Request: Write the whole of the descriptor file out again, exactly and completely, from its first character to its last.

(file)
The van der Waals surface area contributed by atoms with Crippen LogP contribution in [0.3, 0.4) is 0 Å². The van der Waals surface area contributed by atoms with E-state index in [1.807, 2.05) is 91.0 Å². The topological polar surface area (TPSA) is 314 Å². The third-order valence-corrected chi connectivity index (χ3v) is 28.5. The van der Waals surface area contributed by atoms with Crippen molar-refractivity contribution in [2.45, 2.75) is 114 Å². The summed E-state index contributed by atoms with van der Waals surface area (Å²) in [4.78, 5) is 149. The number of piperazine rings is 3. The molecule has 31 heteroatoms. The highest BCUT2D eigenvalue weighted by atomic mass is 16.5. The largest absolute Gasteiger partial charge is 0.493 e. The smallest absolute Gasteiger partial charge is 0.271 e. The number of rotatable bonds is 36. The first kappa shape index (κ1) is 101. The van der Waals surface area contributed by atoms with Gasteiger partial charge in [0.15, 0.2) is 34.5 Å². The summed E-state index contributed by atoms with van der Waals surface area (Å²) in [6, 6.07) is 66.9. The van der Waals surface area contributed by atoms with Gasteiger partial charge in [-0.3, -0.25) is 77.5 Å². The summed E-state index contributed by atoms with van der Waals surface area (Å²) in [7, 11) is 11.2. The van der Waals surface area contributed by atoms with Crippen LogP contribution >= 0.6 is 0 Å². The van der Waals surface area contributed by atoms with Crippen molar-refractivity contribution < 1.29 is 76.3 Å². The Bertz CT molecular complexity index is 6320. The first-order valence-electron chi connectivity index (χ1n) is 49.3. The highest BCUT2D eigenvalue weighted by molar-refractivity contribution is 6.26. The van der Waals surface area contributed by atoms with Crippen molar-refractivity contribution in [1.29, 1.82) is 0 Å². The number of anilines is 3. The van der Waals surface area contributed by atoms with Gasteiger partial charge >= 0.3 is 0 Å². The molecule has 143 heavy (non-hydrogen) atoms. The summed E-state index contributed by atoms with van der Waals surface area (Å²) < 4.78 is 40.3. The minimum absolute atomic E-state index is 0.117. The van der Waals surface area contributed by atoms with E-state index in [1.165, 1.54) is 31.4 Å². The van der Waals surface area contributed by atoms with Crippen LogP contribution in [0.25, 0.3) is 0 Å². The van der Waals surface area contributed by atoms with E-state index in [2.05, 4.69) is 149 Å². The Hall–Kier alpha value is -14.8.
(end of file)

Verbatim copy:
The van der Waals surface area contributed by atoms with Crippen LogP contribution in [0.3, 0.4) is 0 Å². The van der Waals surface area contributed by atoms with E-state index in [1.807, 2.05) is 91.0 Å². The topological polar surface area (TPSA) is 314 Å². The third-order valence-corrected chi connectivity index (χ3v) is 28.5. The van der Waals surface area contributed by atoms with Crippen molar-refractivity contribution in [2.45, 2.75) is 114 Å². The summed E-state index contributed by atoms with van der Waals surface area (Å²) in [4.78, 5) is 149. The number of piperazine rings is 3. The molecule has 31 heteroatoms. The highest BCUT2D eigenvalue weighted by atomic mass is 16.5. The largest absolute Gasteiger partial charge is 0.493 e. The smallest absolute Gasteiger partial charge is 0.271 e. The number of rotatable bonds is 36. The first kappa shape index (κ1) is 101. The van der Waals surface area contributed by atoms with Gasteiger partial charge in [0.15, 0.2) is 34.5 Å². The summed E-state index contributed by atoms with van der Waals surface area (Å²) in [6, 6.07) is 66.9. The van der Waals surface area contributed by atoms with Gasteiger partial charge in [-0.3, -0.25) is 77.5 Å². The summed E-state index contributed by atoms with van der Waals surface area (Å²) in [7, 11) is 11.2. The van der Waals surface area contributed by atoms with Crippen LogP contribution >= 0.6 is 0 Å². The van der Waals surface area contributed by atoms with Crippen molar-refractivity contribution < 1.29 is 76.3 Å². The Bertz CT molecular complexity index is 6320. The first-order valence-electron chi connectivity index (χ1n) is 49.3. The highest BCUT2D eigenvalue weighted by molar-refractivity contribution is 6.26. The van der Waals surface area contributed by atoms with Crippen molar-refractivity contribution in [1.29, 1.82) is 0 Å². The number of anilines is 3. The van der Waals surface area contributed by atoms with Gasteiger partial charge >= 0.3 is 0 Å². The molecule has 143 heavy (non-hydrogen) atoms. The summed E-state index contributed by atoms with van der Waals surface area (Å²) < 4.78 is 40.3. The minimum absolute atomic E-state index is 0.117. The van der Waals surface area contributed by atoms with E-state index in [1.165, 1.54) is 31.4 Å². The van der Waals surface area contributed by atoms with Crippen LogP contribution in [0.25, 0.3) is 0 Å². The van der Waals surface area contributed by atoms with E-state index in [2.05, 4.69) is 149 Å². The Hall–Kier alpha value is -14.8.